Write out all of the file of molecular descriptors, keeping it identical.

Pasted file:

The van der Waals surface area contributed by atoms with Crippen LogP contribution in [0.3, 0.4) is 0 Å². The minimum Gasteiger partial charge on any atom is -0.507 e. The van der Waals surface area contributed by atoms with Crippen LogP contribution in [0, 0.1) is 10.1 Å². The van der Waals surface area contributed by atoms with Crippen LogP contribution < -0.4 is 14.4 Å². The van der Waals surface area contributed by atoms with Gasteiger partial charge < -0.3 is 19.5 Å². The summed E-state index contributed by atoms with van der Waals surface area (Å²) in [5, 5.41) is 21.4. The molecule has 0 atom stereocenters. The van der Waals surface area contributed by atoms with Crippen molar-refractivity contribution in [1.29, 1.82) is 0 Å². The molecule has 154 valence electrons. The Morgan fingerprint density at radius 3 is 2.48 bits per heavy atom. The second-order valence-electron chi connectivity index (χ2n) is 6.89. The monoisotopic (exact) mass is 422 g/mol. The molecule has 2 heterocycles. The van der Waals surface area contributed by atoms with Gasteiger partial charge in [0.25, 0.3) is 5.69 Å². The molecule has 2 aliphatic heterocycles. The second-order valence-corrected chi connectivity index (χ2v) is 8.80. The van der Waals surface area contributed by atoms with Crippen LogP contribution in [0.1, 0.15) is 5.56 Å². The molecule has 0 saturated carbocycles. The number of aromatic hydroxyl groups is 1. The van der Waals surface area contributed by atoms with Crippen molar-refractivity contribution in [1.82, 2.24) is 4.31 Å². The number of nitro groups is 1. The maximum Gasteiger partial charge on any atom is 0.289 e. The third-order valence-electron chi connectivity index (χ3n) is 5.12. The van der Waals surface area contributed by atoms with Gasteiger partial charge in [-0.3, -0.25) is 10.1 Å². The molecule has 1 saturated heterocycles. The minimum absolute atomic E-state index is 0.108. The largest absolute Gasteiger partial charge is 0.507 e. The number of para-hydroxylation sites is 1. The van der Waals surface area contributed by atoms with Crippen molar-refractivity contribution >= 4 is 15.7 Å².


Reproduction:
The van der Waals surface area contributed by atoms with Crippen LogP contribution in [0.3, 0.4) is 0 Å². The minimum Gasteiger partial charge on any atom is -0.507 e. The van der Waals surface area contributed by atoms with Crippen LogP contribution in [0, 0.1) is 10.1 Å². The van der Waals surface area contributed by atoms with Crippen LogP contribution < -0.4 is 14.4 Å². The van der Waals surface area contributed by atoms with Gasteiger partial charge < -0.3 is 19.5 Å². The summed E-state index contributed by atoms with van der Waals surface area (Å²) in [5, 5.41) is 21.4. The molecule has 0 atom stereocenters. The van der Waals surface area contributed by atoms with Crippen molar-refractivity contribution in [1.29, 1.82) is 0 Å². The molecule has 154 valence electrons. The Morgan fingerprint density at radius 3 is 2.48 bits per heavy atom. The second-order valence-electron chi connectivity index (χ2n) is 6.89. The monoisotopic (exact) mass is 422 g/mol. The molecule has 2 heterocycles. The van der Waals surface area contributed by atoms with Gasteiger partial charge in [0.25, 0.3) is 5.69 Å². The molecule has 2 aliphatic heterocycles. The second-order valence-corrected chi connectivity index (χ2v) is 8.80. The van der Waals surface area contributed by atoms with Crippen LogP contribution in [0.1, 0.15) is 5.56 Å². The molecule has 0 saturated carbocycles. The number of aromatic hydroxyl groups is 1. The van der Waals surface area contributed by atoms with Crippen molar-refractivity contribution in [1.82, 2.24) is 4.31 Å². The number of nitro groups is 1. The maximum Gasteiger partial charge on any atom is 0.289 e. The third-order valence-electron chi connectivity index (χ3n) is 5.12. The van der Waals surface area contributed by atoms with Gasteiger partial charge in [-0.3, -0.25) is 10.1 Å². The molecule has 1 saturated heterocycles. The minimum absolute atomic E-state index is 0.108. The largest absolute Gasteiger partial charge is 0.507 e. The number of para-hydroxylation sites is 1. The van der Waals surface area contributed by atoms with Crippen molar-refractivity contribution >= 4 is 15.7 Å².